Is 10% per year easy? History, current market, strategy

Can you accomplish 10% returns annually?

0:00 10% returns
3:21 Historic summary
7:12 Present circumstance
8:24 Strategy
12:18 My plan

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Is 10% per year easy? History, current market, strategy

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  1. Assuming you are retail, the hardest point of entry is building up a reasonable cash position. Afterwards, it is really about risk profile, patience and time. Most retail lack most or all 3.

    1. Couldn’t agree more because it takes forever to build a portfolio where the 4% withdrawal is actually meaningful to your life. Like how you need 2.5mil to reliably make 100k a year

    2. good point… that is why you need to know why you are doing it and how…

  2. Sven, the problem with this thinking is that your money isnt as valuable, even if you get a lot of it, in 40 years. The same way the have a discount factor when you do DCF you should do the same with your personal wealth accumulation. What happens if you die on year 35 of the 40 you are planning to save? Then you get nothing (your family might still if you have one). I see this as a flaw in this whole idea. If i use the 10% per year, then theres no accumulation to talk about either. What do you guys think?

    1. I think this is the wrong focus, you either build wealth or not! If you do, you might do 20% per year, I don’t know… I did… so, it is more about a decision, not a linear progression…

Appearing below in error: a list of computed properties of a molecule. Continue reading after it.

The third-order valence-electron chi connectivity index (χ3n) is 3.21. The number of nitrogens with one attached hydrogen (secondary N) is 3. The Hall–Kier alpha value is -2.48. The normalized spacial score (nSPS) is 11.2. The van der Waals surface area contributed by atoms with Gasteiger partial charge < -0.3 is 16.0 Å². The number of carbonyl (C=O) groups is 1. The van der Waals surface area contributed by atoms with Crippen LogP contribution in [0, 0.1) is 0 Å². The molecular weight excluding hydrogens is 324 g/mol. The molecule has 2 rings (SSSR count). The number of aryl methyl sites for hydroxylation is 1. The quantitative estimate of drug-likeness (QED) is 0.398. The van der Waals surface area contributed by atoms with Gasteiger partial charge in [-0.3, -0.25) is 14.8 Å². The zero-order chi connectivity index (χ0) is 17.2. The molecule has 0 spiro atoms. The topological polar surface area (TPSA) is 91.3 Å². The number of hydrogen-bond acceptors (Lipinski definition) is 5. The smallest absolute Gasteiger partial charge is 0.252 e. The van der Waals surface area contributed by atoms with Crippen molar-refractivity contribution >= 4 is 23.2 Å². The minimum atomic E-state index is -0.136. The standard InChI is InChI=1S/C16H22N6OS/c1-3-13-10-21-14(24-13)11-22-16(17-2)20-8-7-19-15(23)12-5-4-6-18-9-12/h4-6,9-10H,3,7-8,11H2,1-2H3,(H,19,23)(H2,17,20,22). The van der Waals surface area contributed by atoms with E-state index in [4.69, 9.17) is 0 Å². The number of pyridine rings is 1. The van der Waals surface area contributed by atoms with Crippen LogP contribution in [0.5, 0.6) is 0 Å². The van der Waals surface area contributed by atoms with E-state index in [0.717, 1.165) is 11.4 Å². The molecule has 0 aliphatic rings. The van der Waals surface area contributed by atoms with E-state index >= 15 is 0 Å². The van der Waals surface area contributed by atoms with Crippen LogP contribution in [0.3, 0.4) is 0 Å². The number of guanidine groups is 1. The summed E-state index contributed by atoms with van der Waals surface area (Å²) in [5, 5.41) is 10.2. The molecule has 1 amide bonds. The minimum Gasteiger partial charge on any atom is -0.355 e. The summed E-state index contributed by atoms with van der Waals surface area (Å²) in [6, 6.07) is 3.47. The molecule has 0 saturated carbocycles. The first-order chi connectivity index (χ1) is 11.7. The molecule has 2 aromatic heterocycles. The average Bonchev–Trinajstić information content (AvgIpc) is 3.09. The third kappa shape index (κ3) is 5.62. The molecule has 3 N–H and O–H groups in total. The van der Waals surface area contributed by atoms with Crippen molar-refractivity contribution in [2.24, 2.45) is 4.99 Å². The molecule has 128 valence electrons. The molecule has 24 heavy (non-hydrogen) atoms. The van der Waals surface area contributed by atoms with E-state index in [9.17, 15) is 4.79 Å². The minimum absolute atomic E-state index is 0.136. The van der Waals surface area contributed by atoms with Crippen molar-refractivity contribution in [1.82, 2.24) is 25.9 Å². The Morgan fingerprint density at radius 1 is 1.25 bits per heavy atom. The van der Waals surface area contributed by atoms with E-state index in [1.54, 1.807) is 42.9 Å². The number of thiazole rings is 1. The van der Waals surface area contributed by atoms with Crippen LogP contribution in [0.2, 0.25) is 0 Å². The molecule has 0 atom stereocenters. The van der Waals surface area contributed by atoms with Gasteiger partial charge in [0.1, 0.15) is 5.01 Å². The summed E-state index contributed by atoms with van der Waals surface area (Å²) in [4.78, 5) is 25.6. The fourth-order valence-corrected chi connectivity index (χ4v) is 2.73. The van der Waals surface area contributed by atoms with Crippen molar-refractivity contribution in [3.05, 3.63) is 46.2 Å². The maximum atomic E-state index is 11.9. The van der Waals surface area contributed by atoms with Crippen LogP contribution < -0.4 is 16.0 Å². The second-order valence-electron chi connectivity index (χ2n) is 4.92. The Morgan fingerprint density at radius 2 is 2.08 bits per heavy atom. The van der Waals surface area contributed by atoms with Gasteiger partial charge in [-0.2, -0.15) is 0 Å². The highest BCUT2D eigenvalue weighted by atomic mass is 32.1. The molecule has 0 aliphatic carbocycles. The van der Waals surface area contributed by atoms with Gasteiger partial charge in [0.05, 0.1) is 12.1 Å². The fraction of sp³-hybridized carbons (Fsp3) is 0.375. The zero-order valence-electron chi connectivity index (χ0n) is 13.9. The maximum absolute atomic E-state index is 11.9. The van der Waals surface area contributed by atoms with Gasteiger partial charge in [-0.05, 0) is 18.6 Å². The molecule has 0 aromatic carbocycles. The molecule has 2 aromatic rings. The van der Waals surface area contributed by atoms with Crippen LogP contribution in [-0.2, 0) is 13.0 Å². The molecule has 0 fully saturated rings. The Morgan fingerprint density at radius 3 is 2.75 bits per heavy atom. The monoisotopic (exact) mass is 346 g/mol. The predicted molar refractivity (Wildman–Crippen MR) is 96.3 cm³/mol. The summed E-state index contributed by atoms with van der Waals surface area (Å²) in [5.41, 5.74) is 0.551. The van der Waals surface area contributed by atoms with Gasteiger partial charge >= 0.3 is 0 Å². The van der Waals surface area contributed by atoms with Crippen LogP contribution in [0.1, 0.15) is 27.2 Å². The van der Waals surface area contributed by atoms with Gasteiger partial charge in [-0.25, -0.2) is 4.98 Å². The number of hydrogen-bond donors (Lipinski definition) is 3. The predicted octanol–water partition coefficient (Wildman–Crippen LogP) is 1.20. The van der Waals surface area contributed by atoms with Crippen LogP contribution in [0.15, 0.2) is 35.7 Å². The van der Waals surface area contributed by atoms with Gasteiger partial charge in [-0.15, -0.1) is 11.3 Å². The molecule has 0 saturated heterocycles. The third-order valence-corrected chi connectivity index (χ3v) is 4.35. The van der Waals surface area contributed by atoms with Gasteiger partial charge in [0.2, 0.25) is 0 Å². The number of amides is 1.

3. Thanks for this value lesson again 👍 I like all the reports and sources you are implementing in your videos

  4. Hi Sven, the more I think about dividends, the more I see them as protection against inflation. Assuming that the company is stable, (perhaps a commodity producer where their product would increase in price with inflation) the dividend would be paid in “today’s dollars”.
    Am I missing something? (I wouldn’t be surprised if I am!)

    1. @Value Investing with Sven Carlin, Ph.D. I knew there was a fly in the ointment, but, (if you’ll forgive me mixing metaphors) I couldn’t see the forest for the trees. Thanks Sven.

    2. If you are holding your cash for the right investment maybe years away, how do you protect it against inflation?

  5. Thought on longevity:
    It is really hard in Europe to be poor by the time you retire. If you’ve had a relatively adequate lifetstyle, nothing fancy, saved consistently, you will be already owning 2 apartments by the time you retire, have a lot in passive investments, etc.
    It is the oldest that are the richest, on average. So by the time you’re 65, you will be very well off.

    Which begs the question, if we start living until 120 years of age in the future, in good health through slowing down our aging process, will we still be rich at 65? I doubt it, because then people would be 60 years retired (65 to 120). They will devalue our money so much that by the age of 65 you are not so well off as you are today, so you kleep working until you are 100.